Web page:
My suggestion will be seen as heresy by some survey researchers, since samples of registered voters inevitably miss those voters who do not provide telephone numbers or whose numbers cannot be obtained from listed telephone directories. Registration-based list sampling is also problematic in states with poor lists or in elections that produce a surge of new registrants (like presidential primaries).
We should note that the 2006 Connecticut primary was a good example of both limitations. According to Amy Simon, the Democrat who used list samples to poll for Lamont, of the approximately 30,000 new voters who registered for the primary, only 12,000 were included in an update from the secretary of State provided a few weeks before the primary (and, of course, all were missed in her earlier benchmarks).
She also points out that vote history records are spotty or unavailable for many Connecticut towns. According to Quinnipiac polling director Doug Schwartz, they wanted to experiment with lists during the 2006 campaign but opted against it because of concerns about their quality. Nonetheless, both the Lamont and Lieberman camps used list samples for their primary campaign polls.
• Screen Out Obvious Non-Voters. Even without actual vote history, pollsters still have the ability to screen out "those who freely admit they have zero chance of voting," according to Republican pollster B.J. Martino, vice president of the Tarrance Group. True, many voters "who say they will vote won't," as Mellman puts it, "but very few of those who say they won't, will."
An analogous approach is to ask about past voting habits. While not perfect, this question often asked by CBS News is a good example: "Do you usually vote in Democratic primary elections, or in Republican elections, or don't you usually vote in the primaries?" That is a crude measure, obviously, but it would provide a more realistic probable electorate than simply reporting the preferences of all registered partisans.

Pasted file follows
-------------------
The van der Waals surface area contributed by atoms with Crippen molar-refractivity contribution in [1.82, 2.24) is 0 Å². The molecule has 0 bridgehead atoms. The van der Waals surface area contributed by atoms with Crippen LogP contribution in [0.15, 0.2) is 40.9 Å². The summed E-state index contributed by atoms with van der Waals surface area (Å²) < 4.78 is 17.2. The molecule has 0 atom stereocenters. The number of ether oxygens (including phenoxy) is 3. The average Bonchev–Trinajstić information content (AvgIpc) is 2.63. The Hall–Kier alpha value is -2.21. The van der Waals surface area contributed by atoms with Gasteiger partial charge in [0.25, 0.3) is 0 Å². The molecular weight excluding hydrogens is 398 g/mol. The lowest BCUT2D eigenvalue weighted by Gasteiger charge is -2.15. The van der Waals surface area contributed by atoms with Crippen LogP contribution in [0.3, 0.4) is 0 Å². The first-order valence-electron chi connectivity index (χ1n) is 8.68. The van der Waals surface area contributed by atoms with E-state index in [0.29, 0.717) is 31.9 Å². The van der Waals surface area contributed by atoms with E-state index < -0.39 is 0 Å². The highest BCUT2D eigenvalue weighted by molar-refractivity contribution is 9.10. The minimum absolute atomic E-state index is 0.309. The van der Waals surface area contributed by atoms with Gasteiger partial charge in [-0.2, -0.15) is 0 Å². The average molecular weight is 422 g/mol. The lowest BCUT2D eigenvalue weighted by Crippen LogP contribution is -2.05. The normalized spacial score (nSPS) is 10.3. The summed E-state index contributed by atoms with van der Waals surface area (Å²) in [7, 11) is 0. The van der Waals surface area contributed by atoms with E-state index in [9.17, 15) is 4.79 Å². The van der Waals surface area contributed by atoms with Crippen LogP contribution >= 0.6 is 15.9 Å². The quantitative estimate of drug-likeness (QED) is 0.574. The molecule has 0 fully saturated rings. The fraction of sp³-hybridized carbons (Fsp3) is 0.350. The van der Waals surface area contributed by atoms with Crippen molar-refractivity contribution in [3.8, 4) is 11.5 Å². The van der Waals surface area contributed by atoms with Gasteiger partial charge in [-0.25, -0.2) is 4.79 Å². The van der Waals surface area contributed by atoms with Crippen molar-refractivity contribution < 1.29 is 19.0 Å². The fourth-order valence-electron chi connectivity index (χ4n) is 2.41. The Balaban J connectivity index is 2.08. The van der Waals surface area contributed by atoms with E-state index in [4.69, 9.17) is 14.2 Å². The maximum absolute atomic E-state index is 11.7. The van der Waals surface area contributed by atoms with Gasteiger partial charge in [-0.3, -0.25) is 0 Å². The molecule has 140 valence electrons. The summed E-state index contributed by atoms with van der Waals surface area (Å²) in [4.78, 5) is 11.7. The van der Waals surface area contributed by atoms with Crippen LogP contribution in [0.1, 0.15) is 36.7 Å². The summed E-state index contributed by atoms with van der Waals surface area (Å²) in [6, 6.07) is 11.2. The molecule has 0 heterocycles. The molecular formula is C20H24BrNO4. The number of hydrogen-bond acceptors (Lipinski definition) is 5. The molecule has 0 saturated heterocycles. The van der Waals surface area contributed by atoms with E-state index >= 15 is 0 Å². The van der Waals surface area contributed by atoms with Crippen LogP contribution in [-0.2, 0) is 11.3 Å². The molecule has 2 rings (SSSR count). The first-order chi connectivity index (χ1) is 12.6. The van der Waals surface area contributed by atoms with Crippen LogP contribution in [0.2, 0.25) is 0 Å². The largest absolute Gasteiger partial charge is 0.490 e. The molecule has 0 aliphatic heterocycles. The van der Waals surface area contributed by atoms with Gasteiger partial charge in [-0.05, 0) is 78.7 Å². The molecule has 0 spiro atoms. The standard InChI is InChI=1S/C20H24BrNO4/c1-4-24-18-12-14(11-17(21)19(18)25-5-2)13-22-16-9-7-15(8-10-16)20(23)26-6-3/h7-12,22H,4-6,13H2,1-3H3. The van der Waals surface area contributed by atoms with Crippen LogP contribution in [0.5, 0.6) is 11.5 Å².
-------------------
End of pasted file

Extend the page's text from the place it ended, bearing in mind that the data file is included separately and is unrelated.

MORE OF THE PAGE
• Report A Range Of Numbers. The specific practices of campaign pollsters vary widely, but all those I spoke with share a similar philosophy in polls conducted well in advance of low-turnout primaries: Cast a wide net of voters who might conceivably vote, compare it to a very small subgroup of voters who are likely to vote no matter what, and then report both sets of numbers to your client. Releasing two or more sets of data might make the published report a bit more complicated, but it could also provide a more accurate reading.
• If All Else Fails, Don't Ask. I have nitpicked at the efforts of the Washington Post's pollsters to try to limit the surveys they have published on tomorrow's Democratic primary in Virginia, but I have to respect their decision against conducting their own poll. If they considered their budget or the available methodological tools inadequate to the task, good for them for opting to report nothing rather than numbers they considered inadequate.
Whether we like it or not, early "horse-race" vote preference questions proliferate widely and affect the decisions of potential donors, supporters and, sometimes, the candidates themselves. Better to hold off on asking a "horse-race" question -- even if it means fewer mentions of your poll on cable news or the Internet -- than asking a question that might, inadvertently, mislead.